Ready to automate? Three considerations for 2021
Business leaders teetering on the edge of a digital transformation strategy will have been well and truly pushed over the edge in 2020.
Firms had to react quickly to the new world of business in lockdown. A report by Twilio found that the demands of the pandemic led businesses globally to accelerate digital communications strategies by a full six years.
And automation has been part and parcel of this rapid digitization.
The pandemic has proven an inflection point for the adoption of automation technology — be it RPA, AI, or robotics. While industries across the board have been moving towards automation for decades, these technologies have helped to ensure business continuity.
Automation in 2021
Three in four organizations worldwide are now using automation technology, a recent CFO Survey from Deloitte found, while 13% are now implementing more than 50 automation tools.
Automation technology has proven itself a ‘champion’ of enterprise tech this year but, going into 2021, businesses face some considerations in establishing a new way of working.
# 1 | Business transformation is the leading investment
“For years economists have puzzled over the gap between the remarkable power of new technologies and weak productivity growth out in the real economy,” said Ian Stewart, chief economist at Deloitte.
Business transformation is the number one area for investment in the next 12 months, according to Deloitte’s report, such as restructuring and streamlining, over the year ahead. This will be born out of the need to optimize investments in automation technology, as it becomes a core part of the business.
“Now the pandemic has sparked a surge in technology deployment across the economy. With the right skills to exploit it, this tech surge creates a window for faster economic growth and greater organizational resilience,” said Stewart.
“Very few good things have come from the pandemic – the accelerating adoption of new technologies may prove to be one of the most significant.”
# 2 | The retraining is already beginning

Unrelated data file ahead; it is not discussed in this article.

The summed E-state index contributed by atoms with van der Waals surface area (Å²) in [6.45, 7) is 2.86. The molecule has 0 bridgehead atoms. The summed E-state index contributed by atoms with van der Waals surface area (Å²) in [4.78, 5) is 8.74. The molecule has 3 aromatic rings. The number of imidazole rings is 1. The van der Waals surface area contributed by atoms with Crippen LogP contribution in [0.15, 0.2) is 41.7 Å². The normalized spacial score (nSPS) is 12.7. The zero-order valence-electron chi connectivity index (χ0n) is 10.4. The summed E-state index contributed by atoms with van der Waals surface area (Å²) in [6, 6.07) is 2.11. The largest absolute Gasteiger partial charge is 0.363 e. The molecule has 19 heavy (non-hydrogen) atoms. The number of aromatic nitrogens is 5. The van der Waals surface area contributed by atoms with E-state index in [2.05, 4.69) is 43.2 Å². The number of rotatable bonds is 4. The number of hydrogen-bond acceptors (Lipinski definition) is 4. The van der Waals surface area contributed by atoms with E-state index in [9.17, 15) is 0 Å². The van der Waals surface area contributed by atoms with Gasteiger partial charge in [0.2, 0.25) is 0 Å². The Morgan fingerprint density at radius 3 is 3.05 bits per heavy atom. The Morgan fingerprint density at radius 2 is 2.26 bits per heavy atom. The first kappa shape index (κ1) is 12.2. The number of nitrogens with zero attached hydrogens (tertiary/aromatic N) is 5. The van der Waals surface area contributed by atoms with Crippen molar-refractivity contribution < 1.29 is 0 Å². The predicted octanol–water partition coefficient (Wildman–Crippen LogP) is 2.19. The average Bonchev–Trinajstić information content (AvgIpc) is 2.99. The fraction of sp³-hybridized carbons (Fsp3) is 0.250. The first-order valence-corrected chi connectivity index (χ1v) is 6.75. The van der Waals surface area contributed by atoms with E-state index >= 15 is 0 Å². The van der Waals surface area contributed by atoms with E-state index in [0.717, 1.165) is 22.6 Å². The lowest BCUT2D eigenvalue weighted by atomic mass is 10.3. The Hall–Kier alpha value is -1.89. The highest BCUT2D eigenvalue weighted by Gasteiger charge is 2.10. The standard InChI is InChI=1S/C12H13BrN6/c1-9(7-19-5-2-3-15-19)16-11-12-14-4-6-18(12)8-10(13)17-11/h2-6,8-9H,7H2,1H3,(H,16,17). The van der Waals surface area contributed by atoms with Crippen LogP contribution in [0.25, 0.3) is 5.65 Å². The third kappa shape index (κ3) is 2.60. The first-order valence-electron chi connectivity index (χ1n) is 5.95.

Automation’s impact on the role of humans in the future workplace is a contentious topic. But we can already see a change taking place.
One in four (23%) workers has seen a change to their role and ways of working because of the implementation of these technologies, while one in ten (10%) has already had to retrain because their role has been affected by automation.
Deloitte expects that business leaders will have to retrain 34% of their workforce because roles will change so much because of the implementation of automation technologies.
Retraining programs will include a focus on process skills, like active listening and critical thinking, as well as cognitive abilities, like creativity and problem-solving. This marks a move away from traditional technology user training towards using tech in a way that augments and adapts to their current roles.
But business leaders cannot be taken off-guard: 58% of organizations have not yet calculated how their workforce’s roles and tasks, and the way tasks are performed will change.
“Leaders must keep in mind that successful automation is not only about new technologies, it’s about people,” said Dupe Witherick, senior manager in Deloitte’s robotic and cognitive automation practice, added.
“Understanding this will serve two benefits – firstly, to highlight the skills that workers will need to ensure new technologies are rolled-out and managed in an efficient way and secondly, to pave the way to change workers’ perception of automation from a rival to an asset.”
# 3 | 93% of businesses will use robots by 2023
Robotic process automation (RPA) is currently the most popular automation technology, with adoption expected to be near-universal in the coming years. 93% of business leaders expect to be using robotics in 2023, with 78% of leaders have already implemented this technology and 16% planning to do so in the next three years.
In 2015, just 13% of business leaders expected to ramp up investment in RPA.
Meanwhile, 89% of organizations using cloud infrastructure for their automations or planning to do so in the next three years.
“While robotic technologies have now been adopted widely, the full potential of automation lies in an ever-increasing range of technologies, tools, and techniques. The pace of technology innovation continues to outstrip the pace of automation adoption and, as a result, we still have a long way to go before automation’s benefits are fully realized,” said Justin Watson, partner, and leader of Deloitte’s robotic and cognitive automation practice.
Upskilling the workforce so every employee can effectively use new technologies to improve their role while building a culture that prioritizes learning and creativity, will ensure that people do not get left behind in the race to scale new technologies.”